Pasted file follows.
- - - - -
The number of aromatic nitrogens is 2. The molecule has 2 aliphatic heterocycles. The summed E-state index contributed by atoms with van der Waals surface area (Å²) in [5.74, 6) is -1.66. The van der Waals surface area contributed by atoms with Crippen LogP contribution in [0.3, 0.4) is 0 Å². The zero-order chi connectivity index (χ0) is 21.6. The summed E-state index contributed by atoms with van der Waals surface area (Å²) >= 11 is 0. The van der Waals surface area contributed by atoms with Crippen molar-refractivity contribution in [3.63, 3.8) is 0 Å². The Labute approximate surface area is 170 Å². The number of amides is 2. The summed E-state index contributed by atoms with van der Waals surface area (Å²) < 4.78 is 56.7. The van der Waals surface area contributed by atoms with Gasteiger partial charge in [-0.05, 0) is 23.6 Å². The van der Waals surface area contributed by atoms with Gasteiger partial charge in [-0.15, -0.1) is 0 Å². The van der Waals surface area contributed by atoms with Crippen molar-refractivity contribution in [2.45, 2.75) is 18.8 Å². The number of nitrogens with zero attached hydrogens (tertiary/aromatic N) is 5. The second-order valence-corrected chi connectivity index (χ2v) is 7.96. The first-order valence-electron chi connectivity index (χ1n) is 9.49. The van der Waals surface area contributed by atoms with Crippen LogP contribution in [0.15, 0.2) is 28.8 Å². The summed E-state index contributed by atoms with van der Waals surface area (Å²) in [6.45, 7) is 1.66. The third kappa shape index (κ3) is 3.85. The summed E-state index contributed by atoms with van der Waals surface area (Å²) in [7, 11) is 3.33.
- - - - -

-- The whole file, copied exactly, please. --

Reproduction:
The number of aromatic nitrogens is 2. The molecule has 2 aliphatic heterocycles. The summed E-state index contributed by atoms with van der Waals surface area (Å²) in [5.74, 6) is -1.66. The van der Waals surface area contributed by atoms with Crippen LogP contribution in [0.3, 0.4) is 0 Å². The zero-order chi connectivity index (χ0) is 21.6. The summed E-state index contributed by atoms with van der Waals surface area (Å²) >= 11 is 0. The van der Waals surface area contributed by atoms with Crippen molar-refractivity contribution in [3.63, 3.8) is 0 Å². The Labute approximate surface area is 170 Å². The number of amides is 2. The summed E-state index contributed by atoms with van der Waals surface area (Å²) < 4.78 is 56.7. The van der Waals surface area contributed by atoms with Gasteiger partial charge in [-0.05, 0) is 23.6 Å². The van der Waals surface area contributed by atoms with Gasteiger partial charge in [-0.15, -0.1) is 0 Å². The van der Waals surface area contributed by atoms with Crippen molar-refractivity contribution in [2.45, 2.75) is 18.8 Å². The number of nitrogens with zero attached hydrogens (tertiary/aromatic N) is 5. The second-order valence-corrected chi connectivity index (χ2v) is 7.96. The first-order valence-electron chi connectivity index (χ1n) is 9.49. The van der Waals surface area contributed by atoms with Crippen LogP contribution in [0.15, 0.2) is 28.8 Å². The summed E-state index contributed by atoms with van der Waals surface area (Å²) in [6.45, 7) is 1.66. The third kappa shape index (κ3) is 3.85. The summed E-state index contributed by atoms with van der Waals surface area (Å²) in [7, 11) is 3.33.